The Photographic Object: 1970, published.

February 12th, 2016

book openbook

Today I received my copy of this long awaited book. I had two works in Photography Into Sculpture in 1970 at MOMA. There was never a catalog, although the show traveled two years and countless people were influenced by it. Thanks to a renewed interest in that time period there have been several restagings of this show. Mary Statzer, the editor of the book, visited my studio to record an interview with me.

The book is available from The University of California Press.

A review of the show found in the NY Times is here:
The Hauser& Wirth version of the show in NYC is here:

Blurbs about the book:
“This highly original, carefully researched book sheds new light on a landmark (though little-studied) photography exhibition. Focusing on a key set of artists and formal strategies that helped prepare the ground for the mixed-media practices that are dominant in the art world today, it will be of interest to a broad range of artists, scholars, and museum professionals concerned with modern and contemporary art.”—Matthew Biro, author of The Dada Cyborg: Visions of the New Human in Weimar Berlin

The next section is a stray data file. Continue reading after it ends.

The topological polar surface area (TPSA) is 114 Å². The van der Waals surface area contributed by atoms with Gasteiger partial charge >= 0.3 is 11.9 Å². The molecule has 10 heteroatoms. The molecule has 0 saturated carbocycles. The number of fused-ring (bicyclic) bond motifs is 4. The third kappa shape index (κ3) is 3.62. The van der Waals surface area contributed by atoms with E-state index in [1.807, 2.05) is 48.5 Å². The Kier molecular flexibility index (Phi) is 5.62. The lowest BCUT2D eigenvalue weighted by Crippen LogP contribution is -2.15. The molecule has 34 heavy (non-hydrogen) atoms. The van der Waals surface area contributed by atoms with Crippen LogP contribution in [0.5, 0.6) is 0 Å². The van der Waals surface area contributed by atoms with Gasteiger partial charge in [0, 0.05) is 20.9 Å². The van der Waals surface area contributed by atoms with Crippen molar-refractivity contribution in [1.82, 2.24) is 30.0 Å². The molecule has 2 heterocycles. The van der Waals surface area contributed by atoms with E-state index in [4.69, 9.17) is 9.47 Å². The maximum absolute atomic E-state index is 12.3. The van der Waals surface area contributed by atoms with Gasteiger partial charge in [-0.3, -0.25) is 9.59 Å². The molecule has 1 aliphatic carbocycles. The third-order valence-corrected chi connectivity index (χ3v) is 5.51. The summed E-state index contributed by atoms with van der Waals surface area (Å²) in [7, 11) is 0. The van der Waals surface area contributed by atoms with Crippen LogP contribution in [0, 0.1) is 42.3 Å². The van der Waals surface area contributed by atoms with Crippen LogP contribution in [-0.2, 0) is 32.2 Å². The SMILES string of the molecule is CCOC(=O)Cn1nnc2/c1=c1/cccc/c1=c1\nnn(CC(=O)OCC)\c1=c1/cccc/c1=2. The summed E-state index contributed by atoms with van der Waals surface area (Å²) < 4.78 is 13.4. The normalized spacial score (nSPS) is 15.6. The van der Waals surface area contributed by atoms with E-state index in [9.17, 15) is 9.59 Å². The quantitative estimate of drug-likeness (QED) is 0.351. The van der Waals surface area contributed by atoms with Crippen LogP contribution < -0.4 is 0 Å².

“In a digital era, and as photography’s definition and various roles are being questioned, The Photographic Object 1970 reminds us that the medium is continually being redefined and rethought. Taking a fresh look at a pivotal cultural moment, essays in this book explore curatorial and institutional insights and limitations and argue convincingly that adventurous exhibitions, as well as the various forms photographs take, benefit from a second look and new perspectives.”—Marvin Heiferman, author of Photography Changes Everything

“As boundaries between traditional art disciplines are being questioned, blurred, and traversed as never before, Mary Statzer’s book about a prescient but overlooked exhibition and moment in history could hardly be more timely. Contained within this exhaustive anthology of essays, interviews, and discussions are invaluable lessons for artists, institutions, and historians alike.”—Joshua Chuang, Chief Curator, Center for Creative Photography, University of Arizona